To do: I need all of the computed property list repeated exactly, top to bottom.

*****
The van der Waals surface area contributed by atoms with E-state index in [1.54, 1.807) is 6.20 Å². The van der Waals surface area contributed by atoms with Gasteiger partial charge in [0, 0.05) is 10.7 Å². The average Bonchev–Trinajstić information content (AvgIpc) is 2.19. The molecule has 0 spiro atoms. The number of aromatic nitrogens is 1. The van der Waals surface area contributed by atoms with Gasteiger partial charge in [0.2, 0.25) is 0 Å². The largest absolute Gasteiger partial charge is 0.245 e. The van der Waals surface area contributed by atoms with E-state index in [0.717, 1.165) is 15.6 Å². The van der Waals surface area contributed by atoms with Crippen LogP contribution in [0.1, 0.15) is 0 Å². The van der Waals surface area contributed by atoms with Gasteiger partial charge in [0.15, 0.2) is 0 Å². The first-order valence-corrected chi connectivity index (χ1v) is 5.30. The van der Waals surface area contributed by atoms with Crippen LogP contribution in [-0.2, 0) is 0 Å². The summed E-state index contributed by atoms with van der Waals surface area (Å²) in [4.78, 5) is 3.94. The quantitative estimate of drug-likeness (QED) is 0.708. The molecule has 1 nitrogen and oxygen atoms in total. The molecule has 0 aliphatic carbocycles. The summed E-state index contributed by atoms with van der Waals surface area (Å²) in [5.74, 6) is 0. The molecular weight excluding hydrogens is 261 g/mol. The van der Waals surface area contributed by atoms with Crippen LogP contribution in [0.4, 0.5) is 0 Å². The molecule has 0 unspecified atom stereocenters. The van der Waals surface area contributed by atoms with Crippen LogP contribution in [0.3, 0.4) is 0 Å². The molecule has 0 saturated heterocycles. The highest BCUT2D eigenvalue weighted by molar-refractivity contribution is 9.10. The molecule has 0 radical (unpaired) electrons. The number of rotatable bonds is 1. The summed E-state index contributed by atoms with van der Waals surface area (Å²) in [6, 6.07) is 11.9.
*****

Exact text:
The van der Waals surface area contributed by atoms with E-state index in [1.54, 1.807) is 6.20 Å². The van der Waals surface area contributed by atoms with Gasteiger partial charge in [0, 0.05) is 10.7 Å². The average Bonchev–Trinajstić information content (AvgIpc) is 2.19. The molecule has 0 spiro atoms. The number of aromatic nitrogens is 1. The van der Waals surface area contributed by atoms with Gasteiger partial charge in [0.2, 0.25) is 0 Å². The largest absolute Gasteiger partial charge is 0.245 e. The van der Waals surface area contributed by atoms with E-state index in [0.717, 1.165) is 15.6 Å². The van der Waals surface area contributed by atoms with Crippen LogP contribution in [0.1, 0.15) is 0 Å². The van der Waals surface area contributed by atoms with Gasteiger partial charge in [0.15, 0.2) is 0 Å². The first-order valence-corrected chi connectivity index (χ1v) is 5.30. The van der Waals surface area contributed by atoms with Crippen LogP contribution in [-0.2, 0) is 0 Å². The summed E-state index contributed by atoms with van der Waals surface area (Å²) in [4.78, 5) is 3.94. The quantitative estimate of drug-likeness (QED) is 0.708. The molecule has 1 nitrogen and oxygen atoms in total. The molecule has 0 aliphatic carbocycles. The summed E-state index contributed by atoms with van der Waals surface area (Å²) in [5.74, 6) is 0. The molecular weight excluding hydrogens is 261 g/mol. The van der Waals surface area contributed by atoms with Crippen LogP contribution in [0.4, 0.5) is 0 Å². The molecule has 0 unspecified atom stereocenters. The van der Waals surface area contributed by atoms with Crippen LogP contribution in [0.3, 0.4) is 0 Å². The molecule has 0 saturated heterocycles. The highest BCUT2D eigenvalue weighted by molar-refractivity contribution is 9.10. The molecule has 0 radical (unpaired) electrons. The number of rotatable bonds is 1. The summed E-state index contributed by atoms with van der Waals surface area (Å²) in [6, 6.07) is 11.9.